Silverware is an open-source flight controller firmware developed by GitHub user silver13 for the H8 mini, BWhoop B03, Eachine E011, and E011CÂ FCs. It was forked and further refined by GitHub user NotFastEnuf.Â It gives you acro mode, is optimized for the STM32F0 processor and is very well-tuned for brushed motors (especially the NotFastEnuf fork).
Unfortunately, it’s mostly been easily available only to Windows users and it requires playing around with a bunch of embedded software development equipment and tools. However, with the release of Simon Ernst’s excellent Silverware Tools for macOS, Mac users are now able to flash Silverware to their toy quads. It still requires some technical and programming knowledge but it’s so much easier.
Parts and Equipment
- Solder a 3-pin Molex Picoblade sockets on the FC. This will allow us to more easily update Silverware whenever we want to. We are intentionally not including V+. We will get power from a battery.
- Connect 3-wire Molex Picoblade plug to the socket on FC
- Connect wires to the ST-Link.Â We want to connect SWCLK on the FC to SWCLK on the ST-Link, SWDIO to SWDIO, and GND to GND. Do not connect the 3.3V or 5V pins. We will get power from a battery.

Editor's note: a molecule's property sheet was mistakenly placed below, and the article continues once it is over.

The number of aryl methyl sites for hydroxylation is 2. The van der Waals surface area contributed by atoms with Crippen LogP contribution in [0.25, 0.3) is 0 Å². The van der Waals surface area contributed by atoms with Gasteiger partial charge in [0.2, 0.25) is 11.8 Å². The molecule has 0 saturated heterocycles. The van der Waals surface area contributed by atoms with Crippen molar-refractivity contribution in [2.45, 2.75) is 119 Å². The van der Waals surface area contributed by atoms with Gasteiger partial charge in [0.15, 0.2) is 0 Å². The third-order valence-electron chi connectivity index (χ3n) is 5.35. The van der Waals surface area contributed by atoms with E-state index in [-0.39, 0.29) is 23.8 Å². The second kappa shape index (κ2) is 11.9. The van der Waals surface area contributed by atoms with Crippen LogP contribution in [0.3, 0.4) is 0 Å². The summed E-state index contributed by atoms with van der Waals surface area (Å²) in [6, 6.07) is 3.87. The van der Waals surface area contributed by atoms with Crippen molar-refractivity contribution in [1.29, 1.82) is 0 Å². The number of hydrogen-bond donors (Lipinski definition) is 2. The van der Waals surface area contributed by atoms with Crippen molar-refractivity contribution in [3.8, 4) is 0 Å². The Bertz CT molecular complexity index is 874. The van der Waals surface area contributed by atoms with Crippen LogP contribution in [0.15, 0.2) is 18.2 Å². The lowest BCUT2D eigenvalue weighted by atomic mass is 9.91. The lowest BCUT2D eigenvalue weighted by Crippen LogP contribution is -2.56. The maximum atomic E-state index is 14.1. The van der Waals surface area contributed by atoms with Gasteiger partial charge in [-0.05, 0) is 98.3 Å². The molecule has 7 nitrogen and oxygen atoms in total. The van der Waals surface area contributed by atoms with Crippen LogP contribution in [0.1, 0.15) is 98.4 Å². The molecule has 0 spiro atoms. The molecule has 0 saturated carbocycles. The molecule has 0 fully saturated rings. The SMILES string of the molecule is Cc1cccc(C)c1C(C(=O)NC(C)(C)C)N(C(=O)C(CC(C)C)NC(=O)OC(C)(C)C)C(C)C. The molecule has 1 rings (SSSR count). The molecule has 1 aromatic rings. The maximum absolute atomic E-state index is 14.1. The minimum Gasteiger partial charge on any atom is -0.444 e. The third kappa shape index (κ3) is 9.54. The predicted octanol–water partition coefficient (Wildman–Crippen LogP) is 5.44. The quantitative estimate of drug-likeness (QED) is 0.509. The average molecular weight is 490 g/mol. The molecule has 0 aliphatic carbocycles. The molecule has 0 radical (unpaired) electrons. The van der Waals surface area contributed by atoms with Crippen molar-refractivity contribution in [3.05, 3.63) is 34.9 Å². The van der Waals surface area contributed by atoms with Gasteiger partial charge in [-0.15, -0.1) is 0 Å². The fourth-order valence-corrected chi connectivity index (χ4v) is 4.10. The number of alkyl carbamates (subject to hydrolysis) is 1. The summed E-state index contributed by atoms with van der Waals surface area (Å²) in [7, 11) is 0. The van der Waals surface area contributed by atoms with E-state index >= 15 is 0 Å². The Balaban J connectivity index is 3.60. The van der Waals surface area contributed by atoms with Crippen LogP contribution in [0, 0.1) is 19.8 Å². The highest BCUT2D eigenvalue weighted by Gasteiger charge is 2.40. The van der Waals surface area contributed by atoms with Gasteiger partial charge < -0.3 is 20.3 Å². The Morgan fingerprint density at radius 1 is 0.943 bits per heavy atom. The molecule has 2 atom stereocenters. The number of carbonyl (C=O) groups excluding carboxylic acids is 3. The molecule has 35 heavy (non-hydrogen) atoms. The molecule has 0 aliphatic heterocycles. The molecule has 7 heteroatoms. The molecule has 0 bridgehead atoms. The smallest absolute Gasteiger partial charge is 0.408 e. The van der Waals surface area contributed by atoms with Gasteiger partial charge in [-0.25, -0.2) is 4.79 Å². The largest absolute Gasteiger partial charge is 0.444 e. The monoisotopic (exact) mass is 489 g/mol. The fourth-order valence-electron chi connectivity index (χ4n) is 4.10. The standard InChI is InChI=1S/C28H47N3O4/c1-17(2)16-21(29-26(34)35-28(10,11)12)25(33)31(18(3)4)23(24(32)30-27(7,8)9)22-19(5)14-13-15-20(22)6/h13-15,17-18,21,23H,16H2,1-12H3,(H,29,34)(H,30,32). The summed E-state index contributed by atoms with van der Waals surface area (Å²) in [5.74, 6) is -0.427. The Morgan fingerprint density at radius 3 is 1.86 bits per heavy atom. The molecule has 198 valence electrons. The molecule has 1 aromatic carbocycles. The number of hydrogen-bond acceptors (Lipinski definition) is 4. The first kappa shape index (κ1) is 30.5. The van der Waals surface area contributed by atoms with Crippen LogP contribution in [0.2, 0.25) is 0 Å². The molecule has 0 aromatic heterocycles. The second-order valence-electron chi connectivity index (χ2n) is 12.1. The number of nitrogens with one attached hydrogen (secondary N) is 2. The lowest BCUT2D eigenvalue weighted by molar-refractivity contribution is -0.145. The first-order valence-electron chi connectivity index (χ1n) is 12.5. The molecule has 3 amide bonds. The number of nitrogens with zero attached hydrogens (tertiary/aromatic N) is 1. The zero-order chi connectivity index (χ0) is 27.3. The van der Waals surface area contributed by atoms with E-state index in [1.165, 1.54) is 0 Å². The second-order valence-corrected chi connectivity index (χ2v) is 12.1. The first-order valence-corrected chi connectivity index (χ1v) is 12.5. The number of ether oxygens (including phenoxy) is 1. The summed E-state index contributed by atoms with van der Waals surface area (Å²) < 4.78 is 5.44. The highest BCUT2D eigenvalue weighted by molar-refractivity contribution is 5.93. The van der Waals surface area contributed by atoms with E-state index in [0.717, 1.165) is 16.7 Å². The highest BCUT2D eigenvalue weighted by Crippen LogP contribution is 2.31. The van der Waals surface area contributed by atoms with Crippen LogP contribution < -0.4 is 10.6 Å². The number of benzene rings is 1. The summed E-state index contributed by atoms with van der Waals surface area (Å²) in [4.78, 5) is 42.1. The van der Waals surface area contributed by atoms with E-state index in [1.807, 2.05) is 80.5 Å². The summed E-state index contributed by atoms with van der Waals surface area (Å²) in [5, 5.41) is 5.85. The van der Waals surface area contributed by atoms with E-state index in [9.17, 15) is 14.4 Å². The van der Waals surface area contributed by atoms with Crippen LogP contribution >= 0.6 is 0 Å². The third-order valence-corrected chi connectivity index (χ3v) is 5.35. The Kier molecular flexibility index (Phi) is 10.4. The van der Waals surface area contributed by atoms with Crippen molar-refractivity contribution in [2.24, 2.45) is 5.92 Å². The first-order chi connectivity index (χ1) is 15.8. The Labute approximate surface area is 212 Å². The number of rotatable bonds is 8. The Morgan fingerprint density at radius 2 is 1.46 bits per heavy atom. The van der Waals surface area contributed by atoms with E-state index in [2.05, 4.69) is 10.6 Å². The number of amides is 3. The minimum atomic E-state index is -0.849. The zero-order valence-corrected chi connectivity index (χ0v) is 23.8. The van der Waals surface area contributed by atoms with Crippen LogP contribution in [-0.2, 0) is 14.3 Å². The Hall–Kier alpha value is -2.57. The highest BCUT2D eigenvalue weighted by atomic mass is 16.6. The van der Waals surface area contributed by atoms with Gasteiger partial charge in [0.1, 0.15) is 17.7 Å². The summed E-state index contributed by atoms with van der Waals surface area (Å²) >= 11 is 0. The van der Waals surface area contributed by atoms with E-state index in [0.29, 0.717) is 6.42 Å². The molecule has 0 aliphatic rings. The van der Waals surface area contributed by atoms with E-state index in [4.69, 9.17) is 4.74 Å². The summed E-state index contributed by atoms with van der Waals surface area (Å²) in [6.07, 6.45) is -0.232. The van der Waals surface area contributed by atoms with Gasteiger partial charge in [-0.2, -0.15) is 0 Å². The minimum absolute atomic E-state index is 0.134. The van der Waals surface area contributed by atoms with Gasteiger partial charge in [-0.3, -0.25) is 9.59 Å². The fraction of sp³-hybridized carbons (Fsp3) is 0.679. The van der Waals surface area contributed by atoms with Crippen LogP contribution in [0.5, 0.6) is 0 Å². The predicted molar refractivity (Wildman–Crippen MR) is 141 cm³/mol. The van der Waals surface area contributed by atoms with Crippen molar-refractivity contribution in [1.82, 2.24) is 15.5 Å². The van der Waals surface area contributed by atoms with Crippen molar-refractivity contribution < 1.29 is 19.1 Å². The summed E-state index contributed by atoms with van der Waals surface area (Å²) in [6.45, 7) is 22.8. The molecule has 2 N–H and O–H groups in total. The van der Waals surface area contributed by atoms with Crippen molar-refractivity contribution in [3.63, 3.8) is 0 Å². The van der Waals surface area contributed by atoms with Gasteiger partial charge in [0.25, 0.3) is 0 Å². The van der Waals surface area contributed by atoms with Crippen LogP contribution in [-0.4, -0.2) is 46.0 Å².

- Download Simon Ernst’s Silverware Tools for macOS. Install and follow the instructions on his site.
- Adjust Silverware settings. As of now, Silverware doesn’t have a configurator application. You’ll need to modify the code yourself. Start withÂ config.hÂ andÂ pid.c in the src folder. For details see theÂ documentationÂ in NFEâ€™s Silverware fork.Â Quick Tip: Select your quad and your transmitter in config.h and leave PIDs in pid.c alone.
- Once you’re done adjusting and saving settings, compile the Silverware code withÂ Compiler. This will result in a firmware .hex file.
- Optionally, unlock your FC withÂ Unlocker. Plug in a battery to your quad and run UnlockerÂ immediately. According to Simon, some boards repurpose the connectors after a while.
- Flash Silverware to your FC withÂ Flasher.Â Simply drop the firmware .hex file onto theÂ FlasherÂ tool. It will be flashed into the FC.
- That’s it! You can now go fly acro. QuickÂ Tip: If you chose E011 and stock transmitter, the arm button is the right yaw trim button.Â
Big thanks to Simon Ernst for his Silverware Tools for macOS and his help in getting everything to work for this guide. Thanks also to NotFastEnuf for his E011 fork of Silverware and, of course, Silver13 for Silverware.